Wintergreen Flavor, or Extract

Wintergreen Flavor, or Extract -

Employed in confectionery and medicinally, owes its title to its original source, the Wintergreen shurb or plant - known botanically as Gaultheria procumbens, a member of the Heath family, and locally in some sections as "Checkerberry," "Tea-berry," etc. - whose leaves yield the true Wintergreen Oil or Oil of Gaultheria.

The principal present source of natural so-called wintergreen oil is the Black Birch, Betula Lenta, from the twigs and leaves of which is produced Oil of Betula, which is chemically identical with Oil of Gaultheria.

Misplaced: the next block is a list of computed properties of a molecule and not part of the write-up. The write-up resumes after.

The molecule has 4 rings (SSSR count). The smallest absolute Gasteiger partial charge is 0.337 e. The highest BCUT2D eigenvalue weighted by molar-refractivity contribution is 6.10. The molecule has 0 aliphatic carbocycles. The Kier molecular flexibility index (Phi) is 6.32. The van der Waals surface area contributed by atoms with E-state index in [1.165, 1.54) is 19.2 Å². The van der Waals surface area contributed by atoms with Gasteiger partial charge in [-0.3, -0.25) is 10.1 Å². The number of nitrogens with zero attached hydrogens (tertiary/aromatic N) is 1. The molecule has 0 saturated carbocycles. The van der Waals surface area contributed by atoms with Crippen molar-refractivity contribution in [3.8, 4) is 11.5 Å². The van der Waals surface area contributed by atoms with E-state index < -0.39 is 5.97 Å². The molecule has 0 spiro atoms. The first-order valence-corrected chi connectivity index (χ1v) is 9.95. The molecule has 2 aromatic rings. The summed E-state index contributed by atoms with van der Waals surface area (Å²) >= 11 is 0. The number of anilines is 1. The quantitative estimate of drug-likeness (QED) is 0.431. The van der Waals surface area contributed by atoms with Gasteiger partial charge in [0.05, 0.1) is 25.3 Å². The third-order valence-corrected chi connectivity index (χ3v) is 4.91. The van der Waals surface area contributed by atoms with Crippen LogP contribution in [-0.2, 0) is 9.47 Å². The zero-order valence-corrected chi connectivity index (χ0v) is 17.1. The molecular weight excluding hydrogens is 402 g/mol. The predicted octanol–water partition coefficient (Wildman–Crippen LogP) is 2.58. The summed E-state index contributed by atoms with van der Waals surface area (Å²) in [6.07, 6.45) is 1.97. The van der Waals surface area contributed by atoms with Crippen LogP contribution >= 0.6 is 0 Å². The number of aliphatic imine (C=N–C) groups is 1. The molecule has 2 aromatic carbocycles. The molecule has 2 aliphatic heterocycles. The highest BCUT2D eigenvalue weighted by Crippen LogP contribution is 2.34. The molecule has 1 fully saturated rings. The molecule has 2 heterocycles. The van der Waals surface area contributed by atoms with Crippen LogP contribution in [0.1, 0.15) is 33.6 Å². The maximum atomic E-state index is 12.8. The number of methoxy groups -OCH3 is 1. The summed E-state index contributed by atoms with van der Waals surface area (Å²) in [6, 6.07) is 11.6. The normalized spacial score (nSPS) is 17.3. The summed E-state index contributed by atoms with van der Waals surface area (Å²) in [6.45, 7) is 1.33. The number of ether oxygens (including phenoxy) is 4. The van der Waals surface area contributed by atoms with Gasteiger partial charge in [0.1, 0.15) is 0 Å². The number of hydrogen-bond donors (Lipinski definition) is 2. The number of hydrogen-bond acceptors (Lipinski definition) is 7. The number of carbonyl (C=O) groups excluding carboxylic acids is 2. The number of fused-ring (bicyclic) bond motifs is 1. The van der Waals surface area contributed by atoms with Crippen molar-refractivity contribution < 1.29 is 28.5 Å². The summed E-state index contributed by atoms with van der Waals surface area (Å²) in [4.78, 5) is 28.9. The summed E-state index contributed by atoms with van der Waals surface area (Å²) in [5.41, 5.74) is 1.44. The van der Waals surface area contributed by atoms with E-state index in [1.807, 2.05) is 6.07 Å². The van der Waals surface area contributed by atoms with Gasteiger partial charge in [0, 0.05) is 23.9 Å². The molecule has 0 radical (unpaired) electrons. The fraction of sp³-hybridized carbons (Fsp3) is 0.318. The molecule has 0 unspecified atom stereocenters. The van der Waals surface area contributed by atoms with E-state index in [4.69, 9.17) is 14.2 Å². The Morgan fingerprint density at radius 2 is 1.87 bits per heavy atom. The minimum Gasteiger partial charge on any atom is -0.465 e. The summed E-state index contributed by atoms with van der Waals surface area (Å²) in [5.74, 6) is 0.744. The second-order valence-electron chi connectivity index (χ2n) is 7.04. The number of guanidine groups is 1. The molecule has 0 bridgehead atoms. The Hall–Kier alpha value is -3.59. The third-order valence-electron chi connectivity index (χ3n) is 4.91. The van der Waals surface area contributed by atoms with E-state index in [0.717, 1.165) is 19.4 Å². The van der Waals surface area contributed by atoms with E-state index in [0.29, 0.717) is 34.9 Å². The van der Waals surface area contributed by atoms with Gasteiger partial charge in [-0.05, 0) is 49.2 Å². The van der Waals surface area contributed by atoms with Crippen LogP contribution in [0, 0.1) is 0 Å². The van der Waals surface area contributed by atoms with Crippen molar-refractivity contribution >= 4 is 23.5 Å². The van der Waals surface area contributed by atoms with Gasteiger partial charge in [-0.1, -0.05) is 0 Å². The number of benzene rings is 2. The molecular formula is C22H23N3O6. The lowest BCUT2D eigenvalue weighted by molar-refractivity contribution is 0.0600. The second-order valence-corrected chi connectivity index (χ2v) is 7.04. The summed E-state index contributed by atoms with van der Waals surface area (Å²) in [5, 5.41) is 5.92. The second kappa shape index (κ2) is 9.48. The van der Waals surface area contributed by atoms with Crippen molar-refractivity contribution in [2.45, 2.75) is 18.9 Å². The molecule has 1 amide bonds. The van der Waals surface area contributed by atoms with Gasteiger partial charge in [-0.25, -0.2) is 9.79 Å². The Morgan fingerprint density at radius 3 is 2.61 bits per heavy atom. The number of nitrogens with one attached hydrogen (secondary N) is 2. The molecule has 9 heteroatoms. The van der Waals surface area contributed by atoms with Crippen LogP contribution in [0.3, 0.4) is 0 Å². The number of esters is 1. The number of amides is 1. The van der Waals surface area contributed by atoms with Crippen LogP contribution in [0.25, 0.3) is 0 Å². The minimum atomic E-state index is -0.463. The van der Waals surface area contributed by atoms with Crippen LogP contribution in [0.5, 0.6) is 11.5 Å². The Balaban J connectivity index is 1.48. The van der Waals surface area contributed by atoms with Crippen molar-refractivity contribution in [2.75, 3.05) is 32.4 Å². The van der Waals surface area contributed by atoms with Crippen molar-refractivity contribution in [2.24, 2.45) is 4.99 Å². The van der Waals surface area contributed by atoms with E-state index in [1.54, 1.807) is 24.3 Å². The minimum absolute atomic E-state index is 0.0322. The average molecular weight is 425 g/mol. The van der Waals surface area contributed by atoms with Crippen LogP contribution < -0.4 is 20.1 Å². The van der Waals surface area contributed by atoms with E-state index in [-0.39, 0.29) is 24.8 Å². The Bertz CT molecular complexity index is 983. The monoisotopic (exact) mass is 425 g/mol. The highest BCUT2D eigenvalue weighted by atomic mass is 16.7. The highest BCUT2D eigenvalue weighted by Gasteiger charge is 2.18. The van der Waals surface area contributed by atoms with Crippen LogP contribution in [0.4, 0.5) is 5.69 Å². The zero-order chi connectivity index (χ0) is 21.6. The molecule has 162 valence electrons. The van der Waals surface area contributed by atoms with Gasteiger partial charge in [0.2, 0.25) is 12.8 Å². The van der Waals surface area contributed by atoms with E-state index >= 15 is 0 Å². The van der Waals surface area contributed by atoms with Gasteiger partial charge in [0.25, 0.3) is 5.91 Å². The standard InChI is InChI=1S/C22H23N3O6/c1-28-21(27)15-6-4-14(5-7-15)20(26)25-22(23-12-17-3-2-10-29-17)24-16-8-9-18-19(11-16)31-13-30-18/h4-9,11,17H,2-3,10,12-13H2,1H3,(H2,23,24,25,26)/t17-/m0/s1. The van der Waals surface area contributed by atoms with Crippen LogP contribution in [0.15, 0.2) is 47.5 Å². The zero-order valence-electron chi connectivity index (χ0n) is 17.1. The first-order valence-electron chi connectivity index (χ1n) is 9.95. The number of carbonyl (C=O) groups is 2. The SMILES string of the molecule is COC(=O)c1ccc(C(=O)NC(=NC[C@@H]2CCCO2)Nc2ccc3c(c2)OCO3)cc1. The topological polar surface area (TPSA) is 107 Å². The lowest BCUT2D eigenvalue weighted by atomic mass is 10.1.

Wintergreen Extract is made by dissolving the oil in alcohol.

There is a shrub of the Madder family botanically classed as Mitchella repens, which is also known in some parts of the country as the "Checkerberry" and in others as the "Wintergreen," but it contains no oil and has no relation to the Wintergreen of the Heath family. It, however, supplies edible berries which, though dry and tasteless to the palate, are said to possess considerable medicinal virtue, being both tonic and soothing.

Arround Wintergreen Flavor, or Extract in The Grocer's Encyclopedia

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